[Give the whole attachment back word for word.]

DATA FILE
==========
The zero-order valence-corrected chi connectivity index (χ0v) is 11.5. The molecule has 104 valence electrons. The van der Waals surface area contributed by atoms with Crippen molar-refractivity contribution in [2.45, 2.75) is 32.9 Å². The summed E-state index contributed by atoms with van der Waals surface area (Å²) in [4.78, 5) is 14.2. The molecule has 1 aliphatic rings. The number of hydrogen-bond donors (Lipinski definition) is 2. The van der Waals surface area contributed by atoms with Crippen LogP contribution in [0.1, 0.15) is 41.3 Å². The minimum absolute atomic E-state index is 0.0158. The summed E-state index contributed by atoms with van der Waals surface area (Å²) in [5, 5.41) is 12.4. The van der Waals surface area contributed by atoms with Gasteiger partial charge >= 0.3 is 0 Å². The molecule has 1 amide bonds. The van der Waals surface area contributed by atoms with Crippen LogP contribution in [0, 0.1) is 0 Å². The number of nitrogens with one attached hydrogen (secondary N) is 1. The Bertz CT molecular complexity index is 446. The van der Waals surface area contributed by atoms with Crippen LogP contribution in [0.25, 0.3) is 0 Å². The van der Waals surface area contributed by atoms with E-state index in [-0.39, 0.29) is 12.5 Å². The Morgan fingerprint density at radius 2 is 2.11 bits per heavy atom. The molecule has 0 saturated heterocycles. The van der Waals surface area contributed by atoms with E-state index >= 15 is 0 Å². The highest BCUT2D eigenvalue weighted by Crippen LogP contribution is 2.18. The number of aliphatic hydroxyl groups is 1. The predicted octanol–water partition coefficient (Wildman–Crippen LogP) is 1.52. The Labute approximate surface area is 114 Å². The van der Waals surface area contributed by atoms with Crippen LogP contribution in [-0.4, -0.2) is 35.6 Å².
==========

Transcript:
The zero-order valence-corrected chi connectivity index (χ0v) is 11.5. The molecule has 104 valence electrons. The van der Waals surface area contributed by atoms with Crippen molar-refractivity contribution in [2.45, 2.75) is 32.9 Å². The summed E-state index contributed by atoms with van der Waals surface area (Å²) in [4.78, 5) is 14.2. The molecule has 1 aliphatic rings. The number of hydrogen-bond donors (Lipinski definition) is 2. The van der Waals surface area contributed by atoms with Crippen LogP contribution in [0.1, 0.15) is 41.3 Å². The minimum absolute atomic E-state index is 0.0158. The summed E-state index contributed by atoms with van der Waals surface area (Å²) in [5, 5.41) is 12.4. The van der Waals surface area contributed by atoms with Gasteiger partial charge >= 0.3 is 0 Å². The molecule has 1 amide bonds. The van der Waals surface area contributed by atoms with Crippen LogP contribution in [0, 0.1) is 0 Å². The number of nitrogens with one attached hydrogen (secondary N) is 1. The Bertz CT molecular complexity index is 446. The van der Waals surface area contributed by atoms with Crippen LogP contribution in [0.25, 0.3) is 0 Å². The van der Waals surface area contributed by atoms with E-state index in [-0.39, 0.29) is 12.5 Å². The Morgan fingerprint density at radius 2 is 2.11 bits per heavy atom. The molecule has 0 saturated heterocycles. The van der Waals surface area contributed by atoms with E-state index >= 15 is 0 Å². The highest BCUT2D eigenvalue weighted by Crippen LogP contribution is 2.18. The number of aliphatic hydroxyl groups is 1. The predicted octanol–water partition coefficient (Wildman–Crippen LogP) is 1.52. The Labute approximate surface area is 114 Å². The van der Waals surface area contributed by atoms with Crippen LogP contribution in [-0.4, -0.2) is 35.6 Å².